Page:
Schools Could Apply For Waiver From Armed Personnel Mandate

Changes made to a school safety bill Tuesday would allow schools to apply for a waiver from the requirement that they have an armed staffer.

school hallway

Photo: saeru (flickr)

The House Ways & Means Committee amended the school safety bill Tuesday.

Changes to a school safety bill made in a House committee Tuesday will allow Indiana public schools to opt-out of a requirement that each facility employ armed personnel.

An amendment approved by the House Ways and Means committee allows public schools to apply for a yearly waiver exempting them from the armed personnel mandate.

Rep. Jim Lucas (R-Seymour) authored the original amendment requiring all schools to employ armed officials, which could include non-law enforcement personnel such as teachers or principals. He says the required 40 hours of firearms training is enough.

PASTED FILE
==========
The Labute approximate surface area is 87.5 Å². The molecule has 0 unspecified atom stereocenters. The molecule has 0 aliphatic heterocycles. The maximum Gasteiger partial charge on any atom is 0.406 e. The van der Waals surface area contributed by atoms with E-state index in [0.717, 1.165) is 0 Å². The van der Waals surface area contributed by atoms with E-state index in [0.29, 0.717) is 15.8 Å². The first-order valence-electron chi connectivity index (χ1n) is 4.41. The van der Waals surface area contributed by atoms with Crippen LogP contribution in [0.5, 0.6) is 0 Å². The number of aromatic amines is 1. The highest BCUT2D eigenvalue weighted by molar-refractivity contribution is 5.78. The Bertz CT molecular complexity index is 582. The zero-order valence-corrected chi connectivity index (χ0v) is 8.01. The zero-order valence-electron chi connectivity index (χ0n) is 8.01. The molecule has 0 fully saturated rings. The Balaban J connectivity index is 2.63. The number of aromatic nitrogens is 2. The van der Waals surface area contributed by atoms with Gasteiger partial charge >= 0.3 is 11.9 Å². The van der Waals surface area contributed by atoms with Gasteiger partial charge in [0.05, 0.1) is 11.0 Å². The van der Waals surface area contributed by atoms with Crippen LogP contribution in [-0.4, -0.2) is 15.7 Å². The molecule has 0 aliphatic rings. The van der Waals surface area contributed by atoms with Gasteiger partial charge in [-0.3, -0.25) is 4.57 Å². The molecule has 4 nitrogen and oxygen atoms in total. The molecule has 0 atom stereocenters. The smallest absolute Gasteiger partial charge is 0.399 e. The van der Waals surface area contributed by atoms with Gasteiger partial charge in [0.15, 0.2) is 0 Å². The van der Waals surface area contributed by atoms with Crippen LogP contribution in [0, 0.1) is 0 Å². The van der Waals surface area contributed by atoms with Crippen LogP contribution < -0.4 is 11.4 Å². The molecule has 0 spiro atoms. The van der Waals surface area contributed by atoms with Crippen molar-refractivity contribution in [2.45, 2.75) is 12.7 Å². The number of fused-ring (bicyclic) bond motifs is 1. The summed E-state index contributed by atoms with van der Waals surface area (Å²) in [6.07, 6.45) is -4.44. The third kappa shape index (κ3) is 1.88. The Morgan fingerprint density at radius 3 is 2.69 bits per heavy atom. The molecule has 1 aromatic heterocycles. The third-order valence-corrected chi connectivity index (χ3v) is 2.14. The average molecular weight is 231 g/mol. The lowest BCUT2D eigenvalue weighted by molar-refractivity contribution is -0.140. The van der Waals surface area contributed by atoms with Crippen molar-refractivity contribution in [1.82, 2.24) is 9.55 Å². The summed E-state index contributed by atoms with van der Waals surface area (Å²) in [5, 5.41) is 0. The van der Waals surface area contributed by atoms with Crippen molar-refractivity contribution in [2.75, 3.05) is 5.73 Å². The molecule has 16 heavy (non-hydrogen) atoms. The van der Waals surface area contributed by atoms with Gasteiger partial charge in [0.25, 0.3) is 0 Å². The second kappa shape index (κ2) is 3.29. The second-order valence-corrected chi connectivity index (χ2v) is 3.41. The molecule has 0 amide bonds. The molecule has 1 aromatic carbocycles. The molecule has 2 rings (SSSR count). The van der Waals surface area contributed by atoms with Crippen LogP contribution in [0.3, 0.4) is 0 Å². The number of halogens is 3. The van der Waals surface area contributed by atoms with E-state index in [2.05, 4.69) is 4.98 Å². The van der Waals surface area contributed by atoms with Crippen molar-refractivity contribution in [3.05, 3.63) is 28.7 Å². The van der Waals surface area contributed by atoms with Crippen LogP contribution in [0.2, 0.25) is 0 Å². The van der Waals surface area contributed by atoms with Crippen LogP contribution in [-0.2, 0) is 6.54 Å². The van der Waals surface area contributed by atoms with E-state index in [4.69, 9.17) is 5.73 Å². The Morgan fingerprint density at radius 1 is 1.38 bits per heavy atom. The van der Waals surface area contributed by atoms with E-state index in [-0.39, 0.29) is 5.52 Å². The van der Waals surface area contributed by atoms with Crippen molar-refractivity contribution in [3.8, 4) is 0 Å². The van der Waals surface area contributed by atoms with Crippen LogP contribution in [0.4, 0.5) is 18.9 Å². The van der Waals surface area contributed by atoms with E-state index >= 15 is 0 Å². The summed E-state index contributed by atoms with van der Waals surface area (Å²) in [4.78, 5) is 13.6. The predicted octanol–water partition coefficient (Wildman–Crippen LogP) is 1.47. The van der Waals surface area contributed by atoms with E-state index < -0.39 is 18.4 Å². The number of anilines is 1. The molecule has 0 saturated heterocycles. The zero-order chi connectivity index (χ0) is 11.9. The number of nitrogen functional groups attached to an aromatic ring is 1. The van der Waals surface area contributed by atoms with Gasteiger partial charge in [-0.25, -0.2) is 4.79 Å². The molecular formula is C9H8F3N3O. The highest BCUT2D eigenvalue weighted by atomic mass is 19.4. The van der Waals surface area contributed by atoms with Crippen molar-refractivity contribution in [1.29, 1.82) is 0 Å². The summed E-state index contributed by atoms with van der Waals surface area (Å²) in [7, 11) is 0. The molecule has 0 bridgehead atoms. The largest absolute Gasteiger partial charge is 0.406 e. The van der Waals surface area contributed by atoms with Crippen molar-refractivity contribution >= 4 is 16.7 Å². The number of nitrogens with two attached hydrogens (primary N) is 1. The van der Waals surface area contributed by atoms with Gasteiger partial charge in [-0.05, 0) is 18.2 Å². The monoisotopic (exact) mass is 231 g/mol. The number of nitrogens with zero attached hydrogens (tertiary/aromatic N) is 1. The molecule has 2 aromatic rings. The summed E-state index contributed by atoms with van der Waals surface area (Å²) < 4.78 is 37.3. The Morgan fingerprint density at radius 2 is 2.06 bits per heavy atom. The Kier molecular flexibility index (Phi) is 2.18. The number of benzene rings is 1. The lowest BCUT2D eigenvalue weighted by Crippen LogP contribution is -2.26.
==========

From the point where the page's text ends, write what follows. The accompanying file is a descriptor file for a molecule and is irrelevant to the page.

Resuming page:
“I’m not talking giving teachers or volunteers or staff a firearm and saying, ‘Here, go defend yourself.’ The training is going to be intensive. It’s going to be all-encompassing,” he says.

Nicky McNally, Carmel resident and spokesperson for the grassroots organization Moms Demand Action for Gun Sense, says she is terrified by the idea of minimally trained people with guns in her children’s schools.

“Teachers are responsible for 25 to 30 kids at a time,” she says. “To think that they could possibly react to a shooter the way that a trained police officer would and still take care of those children at the same time is absolutely ridiculous.”

The bill passed the committee Tuesday and now heads to the House floor.

Brandon Smith, IPBS

Brandon Smith, IPBS has previously worked as a reporter and anchor for KBIA Radio in Columbia, MO, and at WSPY Radio in Plano, IL as a show host, reporter, producer and anchor. Brandon graduated from the University of Missouri-Columbia with a Bachelor of Journalism in 2010, with minors in political science and history. He was born and raised in Chicago.

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